US in final stages of $100 bln arms deal for Saudi Arabia: White House official

The United States is close to completing a series of deals to sell Saudi Arabia more than $100 billion in American arms and related maintenance, a senior White House official said on Friday, as President Donald Trump prepares to visit Riyadh in a week.

The official, who spoke to Reuters on condition of anonymity, said the arms package could end up surpassing more than $300 billion over a decade to help Saudi Arabia boost its defensive capabilities while maintaining U.S. ally Israel’s qualitative military edge.

“We are in the final stages of a series of deals,” the official said. The package is being developed to coincide with Trump’s visit to Saudi Arabia. Trump leaves for the kingdom on May 19, the first stop on his maiden international trip.

Trump’s planned visit to Saudi Arabia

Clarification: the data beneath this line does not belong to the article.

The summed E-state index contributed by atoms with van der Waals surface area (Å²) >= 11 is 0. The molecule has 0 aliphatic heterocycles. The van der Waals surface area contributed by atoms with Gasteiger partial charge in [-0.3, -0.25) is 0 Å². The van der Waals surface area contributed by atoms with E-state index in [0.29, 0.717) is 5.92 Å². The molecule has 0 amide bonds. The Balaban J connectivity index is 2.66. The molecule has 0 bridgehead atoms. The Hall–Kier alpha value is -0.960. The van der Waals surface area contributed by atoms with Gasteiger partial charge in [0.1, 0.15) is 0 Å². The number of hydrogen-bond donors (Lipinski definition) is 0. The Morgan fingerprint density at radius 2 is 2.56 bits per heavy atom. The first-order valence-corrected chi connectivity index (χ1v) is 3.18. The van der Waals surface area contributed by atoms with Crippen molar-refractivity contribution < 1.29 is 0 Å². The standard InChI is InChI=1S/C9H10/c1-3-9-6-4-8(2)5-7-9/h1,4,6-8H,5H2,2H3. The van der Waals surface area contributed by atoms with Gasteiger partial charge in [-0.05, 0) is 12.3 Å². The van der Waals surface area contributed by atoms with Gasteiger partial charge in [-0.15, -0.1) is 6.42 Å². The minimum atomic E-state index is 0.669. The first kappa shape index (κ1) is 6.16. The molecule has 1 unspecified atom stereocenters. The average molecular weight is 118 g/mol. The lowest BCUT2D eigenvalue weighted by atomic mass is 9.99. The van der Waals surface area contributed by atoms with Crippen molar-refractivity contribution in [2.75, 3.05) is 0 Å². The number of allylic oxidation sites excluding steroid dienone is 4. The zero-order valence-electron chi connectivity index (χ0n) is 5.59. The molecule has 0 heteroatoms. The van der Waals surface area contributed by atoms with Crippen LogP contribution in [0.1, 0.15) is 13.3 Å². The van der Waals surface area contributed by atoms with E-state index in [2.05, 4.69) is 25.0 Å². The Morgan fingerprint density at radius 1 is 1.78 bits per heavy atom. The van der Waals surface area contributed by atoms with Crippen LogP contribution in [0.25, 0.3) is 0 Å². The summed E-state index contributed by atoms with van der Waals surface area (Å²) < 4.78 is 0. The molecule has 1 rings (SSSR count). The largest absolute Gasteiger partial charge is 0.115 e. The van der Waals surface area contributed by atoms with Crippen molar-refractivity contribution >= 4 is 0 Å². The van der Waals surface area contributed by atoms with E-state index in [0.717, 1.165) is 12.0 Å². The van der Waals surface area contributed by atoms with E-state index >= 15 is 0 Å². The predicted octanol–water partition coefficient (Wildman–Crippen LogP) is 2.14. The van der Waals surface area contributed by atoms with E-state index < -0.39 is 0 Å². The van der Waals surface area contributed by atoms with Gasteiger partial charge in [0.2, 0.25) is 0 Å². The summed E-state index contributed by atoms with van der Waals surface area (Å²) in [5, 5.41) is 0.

US Homeland Security Secretary John Kelly has described Saudi Arabia as a “critical ally in the region.” In an exclusive statement to Arab News at the end of his visit to Jeddah last Monday, he said: “President Trump has accepted the invitation of King Salman to visit Saudi Arabia later this month. The visit will reaffirm the strong partnership between the United States and Saudi Arabia and allow the leaders to discuss issues of strategic concern, including efforts to defeat terrorist groups and discredit radical ideologies.”

Kelly said the bilateral relationship is a key and longstanding one. “President Trump sees Saudi Arabia as a critical ally in the region, and he is coming to Saudi Arabia for his first official visit to emphasize the importance of the new administration’s goals to partner with the Kingdom in the areas of regional security and stability, counterterrorism, and other areas of common interest.”

Quoting Trump, Kelly said: “Saudi Arabia is the custodian of the two holiest sites in Islam, and it is there that we will begin to construct a new foundation of cooperation and support with our Muslim allies to combat extremism, terrorism and violence, and to embrace a more just and hopeful future for young Muslims in their countries.”